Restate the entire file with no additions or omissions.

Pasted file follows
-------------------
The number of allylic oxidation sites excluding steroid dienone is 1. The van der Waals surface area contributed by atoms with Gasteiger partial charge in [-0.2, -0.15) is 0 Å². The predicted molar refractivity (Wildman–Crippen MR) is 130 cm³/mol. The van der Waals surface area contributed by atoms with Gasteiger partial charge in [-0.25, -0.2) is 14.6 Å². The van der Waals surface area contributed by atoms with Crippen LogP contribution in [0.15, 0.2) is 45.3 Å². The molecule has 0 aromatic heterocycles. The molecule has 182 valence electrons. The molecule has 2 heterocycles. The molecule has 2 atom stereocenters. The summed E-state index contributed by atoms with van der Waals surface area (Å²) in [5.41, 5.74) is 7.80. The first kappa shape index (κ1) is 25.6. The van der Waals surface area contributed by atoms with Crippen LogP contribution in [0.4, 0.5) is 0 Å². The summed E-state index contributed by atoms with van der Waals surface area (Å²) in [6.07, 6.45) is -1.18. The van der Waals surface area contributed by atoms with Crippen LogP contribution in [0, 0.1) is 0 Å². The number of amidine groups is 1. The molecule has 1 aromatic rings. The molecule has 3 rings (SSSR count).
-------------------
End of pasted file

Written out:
The number of allylic oxidation sites excluding steroid dienone is 1. The van der Waals surface area contributed by atoms with Gasteiger partial charge in [-0.2, -0.15) is 0 Å². The predicted molar refractivity (Wildman–Crippen MR) is 130 cm³/mol. The van der Waals surface area contributed by atoms with Gasteiger partial charge in [-0.25, -0.2) is 14.6 Å². The van der Waals surface area contributed by atoms with Crippen LogP contribution in [0.15, 0.2) is 45.3 Å². The molecule has 0 aromatic heterocycles. The molecule has 182 valence electrons. The molecule has 2 heterocycles. The molecule has 2 atom stereocenters. The summed E-state index contributed by atoms with van der Waals surface area (Å²) in [5.41, 5.74) is 7.80. The first kappa shape index (κ1) is 25.6. The van der Waals surface area contributed by atoms with Crippen LogP contribution in [0.4, 0.5) is 0 Å². The summed E-state index contributed by atoms with van der Waals surface area (Å²) in [6.07, 6.45) is -1.18. The van der Waals surface area contributed by atoms with Crippen LogP contribution in [0, 0.1) is 0 Å². The number of amidine groups is 1. The molecule has 1 aromatic rings. The molecule has 3 rings (SSSR count).